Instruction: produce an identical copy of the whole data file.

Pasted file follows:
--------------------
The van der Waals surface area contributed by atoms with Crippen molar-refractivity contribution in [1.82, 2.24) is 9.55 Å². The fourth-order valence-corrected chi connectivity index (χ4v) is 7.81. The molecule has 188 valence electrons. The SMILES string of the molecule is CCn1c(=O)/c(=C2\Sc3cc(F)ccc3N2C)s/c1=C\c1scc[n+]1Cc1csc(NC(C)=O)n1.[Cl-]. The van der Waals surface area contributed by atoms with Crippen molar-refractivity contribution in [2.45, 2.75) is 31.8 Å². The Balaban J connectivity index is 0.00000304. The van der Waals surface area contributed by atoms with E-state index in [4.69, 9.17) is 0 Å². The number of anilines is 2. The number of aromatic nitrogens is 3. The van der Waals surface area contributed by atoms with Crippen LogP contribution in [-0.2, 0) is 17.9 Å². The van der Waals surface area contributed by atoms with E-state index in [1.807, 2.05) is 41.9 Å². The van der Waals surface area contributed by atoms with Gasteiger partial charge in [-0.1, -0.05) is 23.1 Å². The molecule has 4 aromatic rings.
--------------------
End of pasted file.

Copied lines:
The van der Waals surface area contributed by atoms with Crippen molar-refractivity contribution in [1.82, 2.24) is 9.55 Å². The fourth-order valence-corrected chi connectivity index (χ4v) is 7.81. The molecule has 188 valence electrons. The SMILES string of the molecule is CCn1c(=O)/c(=C2\Sc3cc(F)ccc3N2C)s/c1=C\c1scc[n+]1Cc1csc(NC(C)=O)n1.[Cl-]. The van der Waals surface area contributed by atoms with Crippen molar-refractivity contribution in [2.45, 2.75) is 31.8 Å². The Balaban J connectivity index is 0.00000304. The van der Waals surface area contributed by atoms with E-state index in [4.69, 9.17) is 0 Å². The number of anilines is 2. The number of aromatic nitrogens is 3. The van der Waals surface area contributed by atoms with Crippen LogP contribution in [-0.2, 0) is 17.9 Å². The van der Waals surface area contributed by atoms with E-state index in [1.807, 2.05) is 41.9 Å². The van der Waals surface area contributed by atoms with Gasteiger partial charge in [-0.1, -0.05) is 23.1 Å². The molecule has 4 aromatic rings.